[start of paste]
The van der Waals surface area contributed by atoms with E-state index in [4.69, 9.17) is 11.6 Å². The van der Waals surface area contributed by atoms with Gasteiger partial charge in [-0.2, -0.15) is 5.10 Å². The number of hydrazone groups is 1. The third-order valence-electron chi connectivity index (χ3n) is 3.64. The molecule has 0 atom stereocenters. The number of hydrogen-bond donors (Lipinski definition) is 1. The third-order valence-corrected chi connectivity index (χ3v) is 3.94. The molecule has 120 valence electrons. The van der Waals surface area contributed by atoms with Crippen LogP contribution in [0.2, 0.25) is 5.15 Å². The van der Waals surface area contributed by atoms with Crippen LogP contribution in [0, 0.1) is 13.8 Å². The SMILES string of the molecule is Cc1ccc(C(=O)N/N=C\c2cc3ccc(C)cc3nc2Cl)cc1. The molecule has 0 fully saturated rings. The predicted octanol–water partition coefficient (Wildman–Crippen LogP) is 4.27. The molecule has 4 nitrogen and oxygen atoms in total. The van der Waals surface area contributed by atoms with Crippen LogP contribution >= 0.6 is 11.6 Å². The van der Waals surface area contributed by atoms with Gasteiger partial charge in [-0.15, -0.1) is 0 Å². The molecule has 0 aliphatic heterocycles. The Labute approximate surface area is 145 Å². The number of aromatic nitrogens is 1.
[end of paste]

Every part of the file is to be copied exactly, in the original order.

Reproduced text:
The van der Waals surface area contributed by atoms with E-state index in [4.69, 9.17) is 11.6 Å². The van der Waals surface area contributed by atoms with Gasteiger partial charge in [-0.2, -0.15) is 5.10 Å². The number of hydrazone groups is 1. The third-order valence-electron chi connectivity index (χ3n) is 3.64. The molecule has 0 atom stereocenters. The number of hydrogen-bond donors (Lipinski definition) is 1. The third-order valence-corrected chi connectivity index (χ3v) is 3.94. The molecule has 120 valence electrons. The van der Waals surface area contributed by atoms with Crippen LogP contribution in [0.2, 0.25) is 5.15 Å². The van der Waals surface area contributed by atoms with Crippen LogP contribution in [0, 0.1) is 13.8 Å². The SMILES string of the molecule is Cc1ccc(C(=O)N/N=C\c2cc3ccc(C)cc3nc2Cl)cc1. The molecule has 0 fully saturated rings. The predicted octanol–water partition coefficient (Wildman–Crippen LogP) is 4.27. The molecule has 4 nitrogen and oxygen atoms in total. The van der Waals surface area contributed by atoms with Crippen LogP contribution >= 0.6 is 11.6 Å². The van der Waals surface area contributed by atoms with Gasteiger partial charge in [-0.15, -0.1) is 0 Å². The molecule has 0 aliphatic heterocycles. The Labute approximate surface area is 145 Å². The number of aromatic nitrogens is 1.